A Conference on HIV Science and the People at the Center

By Liz Millar, MPH. This blog post introduces the IAS Conference on HIV Science and describes a MEASURE Evaluation session at the event.

By Liz Millar, MPH, MEASURE Evaluation

This weekend, along with four colleagues, I’ll head to the International AIDS Society Conference on HIV Science (IAS 2019) in Mexico City. IAS is the world’s largest gathering of HIV/AIDS experts and activists—with 6,000 expected this year. The excitement likely will come in discovering what trending topics emerge. The last time IAS convened in Mexico City, in 2008, the buzz was about the potential impact of antiretroviral treatment (ART) in reducing HIV transmission. What will be new this time?

The program for IAS 2019 is highlighting advancements in the fields of biomedical technologies, strategies in HIV prevention, and advancements in tracking and achieving epidemic control. I plan to attend the sessions that focus on the best ways to reach the most vulnerable and hard-to-reach populations, including indigenous people and adolescent girls and young women. For a conference that focuses so heavily on scientific and clinical work, it’s promising to see sessions right alongside the science with a focus on individual people who make up the statistics—those for whom the treatment and prevention are being developed. Individuals often get lost in big picture discussions but as countries approach epidemic control the need grows for ever more granular data. These data usually come from community and case-based reporting and focus more on the individual—meaning program managers can create specifically meaningful interventions.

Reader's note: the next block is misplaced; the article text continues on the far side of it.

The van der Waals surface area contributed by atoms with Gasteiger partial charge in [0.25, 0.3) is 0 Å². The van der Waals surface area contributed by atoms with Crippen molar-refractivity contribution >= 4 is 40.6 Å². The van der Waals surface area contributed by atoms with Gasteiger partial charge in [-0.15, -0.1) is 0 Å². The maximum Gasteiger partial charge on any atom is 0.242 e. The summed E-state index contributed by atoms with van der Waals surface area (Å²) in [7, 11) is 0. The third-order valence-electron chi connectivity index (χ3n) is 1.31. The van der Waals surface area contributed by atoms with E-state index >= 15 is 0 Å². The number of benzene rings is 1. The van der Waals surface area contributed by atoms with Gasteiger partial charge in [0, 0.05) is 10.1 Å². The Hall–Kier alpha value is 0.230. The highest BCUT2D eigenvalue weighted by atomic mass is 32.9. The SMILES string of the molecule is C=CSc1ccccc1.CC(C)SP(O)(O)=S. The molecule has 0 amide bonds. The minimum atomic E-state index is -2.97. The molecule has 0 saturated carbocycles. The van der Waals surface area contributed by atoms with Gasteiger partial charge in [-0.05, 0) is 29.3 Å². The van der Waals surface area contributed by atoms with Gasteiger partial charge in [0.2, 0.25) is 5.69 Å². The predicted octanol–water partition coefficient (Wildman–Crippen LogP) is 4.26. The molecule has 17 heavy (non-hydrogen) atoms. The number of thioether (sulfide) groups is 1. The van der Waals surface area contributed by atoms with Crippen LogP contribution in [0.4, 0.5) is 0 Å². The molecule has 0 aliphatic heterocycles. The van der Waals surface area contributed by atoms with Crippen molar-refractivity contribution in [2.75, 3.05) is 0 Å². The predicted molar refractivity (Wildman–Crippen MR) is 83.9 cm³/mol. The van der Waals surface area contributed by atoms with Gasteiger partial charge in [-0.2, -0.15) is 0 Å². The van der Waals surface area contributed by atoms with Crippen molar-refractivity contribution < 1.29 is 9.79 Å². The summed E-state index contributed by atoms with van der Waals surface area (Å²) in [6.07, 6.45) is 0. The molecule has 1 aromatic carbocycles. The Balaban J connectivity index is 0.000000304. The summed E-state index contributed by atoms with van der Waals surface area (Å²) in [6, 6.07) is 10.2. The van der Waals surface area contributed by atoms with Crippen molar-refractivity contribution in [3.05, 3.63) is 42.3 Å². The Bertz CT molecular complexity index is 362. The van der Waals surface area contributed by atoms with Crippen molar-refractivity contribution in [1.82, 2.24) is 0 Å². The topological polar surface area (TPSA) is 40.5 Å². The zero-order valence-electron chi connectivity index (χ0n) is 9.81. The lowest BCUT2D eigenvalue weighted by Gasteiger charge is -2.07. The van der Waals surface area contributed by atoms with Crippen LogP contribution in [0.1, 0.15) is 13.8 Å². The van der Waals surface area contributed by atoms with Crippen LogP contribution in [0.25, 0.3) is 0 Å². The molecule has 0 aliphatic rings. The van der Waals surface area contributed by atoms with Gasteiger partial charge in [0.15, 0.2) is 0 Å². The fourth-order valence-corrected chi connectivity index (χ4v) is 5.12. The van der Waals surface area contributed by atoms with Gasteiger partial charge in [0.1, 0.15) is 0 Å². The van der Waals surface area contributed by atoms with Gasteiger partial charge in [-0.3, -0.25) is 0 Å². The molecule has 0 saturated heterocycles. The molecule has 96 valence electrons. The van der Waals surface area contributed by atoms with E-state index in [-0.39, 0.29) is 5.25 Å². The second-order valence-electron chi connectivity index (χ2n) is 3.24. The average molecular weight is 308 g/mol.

Another aspect of the meeting I am anxious to watch is that IAS has been known for encouraging diverse perspectives and even allows protesters to interrupt any session for up to two minutes. If I witness one of these protests, I may gain a new perspective on the HIV epidemic which I hadn’t previously considered.

I’ll also be presenting during MEASURE Evaluation’s satellite session on Sunday, July 21, 2019, “Measuring what counts: Maximizing the use of health information to speed country progress towards 95-95-95.” For the last several years, the USAID- and PEPFAR-funded MEASURE Evaluation project has worked to strengthen health information systems in a number of countries. We’re worked with countries as they’ve established information systems; strengthened existing systems; and built a skilled workforce for collecting, analyzing, and using high-quality HIV data for achieving epidemic control. We’ll be sharing experiences from individual countries and examples of MEASURE Evaluation resources for strengthening health information systems. We’ll also discuss the importance of measurement using both routine and non-routine data.

I invite you to follow me throughout the week as I blog about my experience at IAS, about the sessions I attend and any protests I witness!

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